Chicago: A Biography
by Dominic A. Pacyga
University of Chicago Press, 2009
eISBN: 978-0-226-64432-5 | Cloth: 978-0-226-64431-8 | Paper: 978-0-226-64428-8
Library of Congress Classification F548.3.P339 2009
Dewey Decimal Classification 977.311
Reference metadata exposed for Zotero via unAPI.
Chicago has been called by many names. Nelson Algren declared it a “City on the Make.” Carl Sandburg dubbed it the “City of Big Shoulders.” Upton Sinclair christened it “The Jungle,” while New Yorkers, naturally, pronounced it “the Second City.”
At last there is a book for all of us, whatever we choose to call Chicago. In this magisterial biography, historian Dominic Pacygatraces the storied past of his hometown, from the explorations of Joliet and Marquette in 1673 to the new wave of urban pioneers today. The city’s great industrialists, reformers, and politicians—and, indeed, the many not-so-great and downright notorious—animate this book, from Al Capone and Jane Addams to Mayor Richard J. Daley and President Barack Obama. But what distinguishes this book from the many others on the subject is its author’s uncommon ability to illuminate the lives of Chicago’s ordinary people. Raised on the city’s South Side and employed for a time in the stockyards, Pacyga gives voice to the city’s steelyard workers and kill floor operators, and maps the neighborhoods distinguished not by Louis Sullivan masterworks, but by bungalows and corner taverns.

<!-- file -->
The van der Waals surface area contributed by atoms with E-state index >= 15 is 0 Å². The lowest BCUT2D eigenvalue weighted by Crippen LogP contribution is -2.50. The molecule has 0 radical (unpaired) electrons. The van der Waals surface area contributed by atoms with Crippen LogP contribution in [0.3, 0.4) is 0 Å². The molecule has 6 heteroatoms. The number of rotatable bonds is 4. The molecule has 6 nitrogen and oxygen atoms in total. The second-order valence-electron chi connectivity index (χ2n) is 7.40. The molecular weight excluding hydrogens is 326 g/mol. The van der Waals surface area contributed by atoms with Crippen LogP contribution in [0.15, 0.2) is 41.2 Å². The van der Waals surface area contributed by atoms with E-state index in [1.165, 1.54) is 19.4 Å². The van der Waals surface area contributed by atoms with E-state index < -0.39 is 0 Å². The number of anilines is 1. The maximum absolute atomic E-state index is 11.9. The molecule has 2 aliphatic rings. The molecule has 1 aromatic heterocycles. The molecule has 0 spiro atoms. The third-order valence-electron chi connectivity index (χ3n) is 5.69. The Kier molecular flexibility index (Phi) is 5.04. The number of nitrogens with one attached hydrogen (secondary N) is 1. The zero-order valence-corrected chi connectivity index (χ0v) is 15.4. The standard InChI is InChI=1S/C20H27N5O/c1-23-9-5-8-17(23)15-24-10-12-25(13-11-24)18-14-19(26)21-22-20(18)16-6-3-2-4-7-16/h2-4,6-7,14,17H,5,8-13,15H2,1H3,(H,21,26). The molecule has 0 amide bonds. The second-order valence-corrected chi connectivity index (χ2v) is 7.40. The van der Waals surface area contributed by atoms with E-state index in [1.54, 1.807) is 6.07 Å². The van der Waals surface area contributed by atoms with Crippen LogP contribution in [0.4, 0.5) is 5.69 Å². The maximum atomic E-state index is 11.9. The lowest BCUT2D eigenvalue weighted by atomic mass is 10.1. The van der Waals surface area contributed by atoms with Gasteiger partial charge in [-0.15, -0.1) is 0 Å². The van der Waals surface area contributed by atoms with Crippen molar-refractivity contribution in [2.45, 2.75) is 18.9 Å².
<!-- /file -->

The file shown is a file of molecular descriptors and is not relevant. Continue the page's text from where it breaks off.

Filled with the city’s one-of-a-kind characters and all of its defining moments, Chicago: A Biography is as big and boisterous as its namesake—and as ambitious as the men and women who built it.
Dominic Pacyga is the award-winning author or coauthor of several books, including Polish Immigrants and Industrial Chicago: Workers on the South Side, 1880–1922, also published by the University of Chicago Press. He teaches in the Department of Humanities, History, and Social Sciences at Columbia College Chicago.
“A wonderful achievement from someone who has devoted much of his career to studying Chicago’s history. Pacyga gives us the singular story of Chicago in his own inimitable voice.”
“When I first moved to Chicago, I was told that ‘if you really want to know the city, you have to take a tour with Dominic Pacyga. He knows it block by block.’ When Pacyga took me around, I found that he also knew the city’s history, decade by decade. I continue to learn from his vast store of knowledge on Chicago—and now, thanks to his book, everyone can.”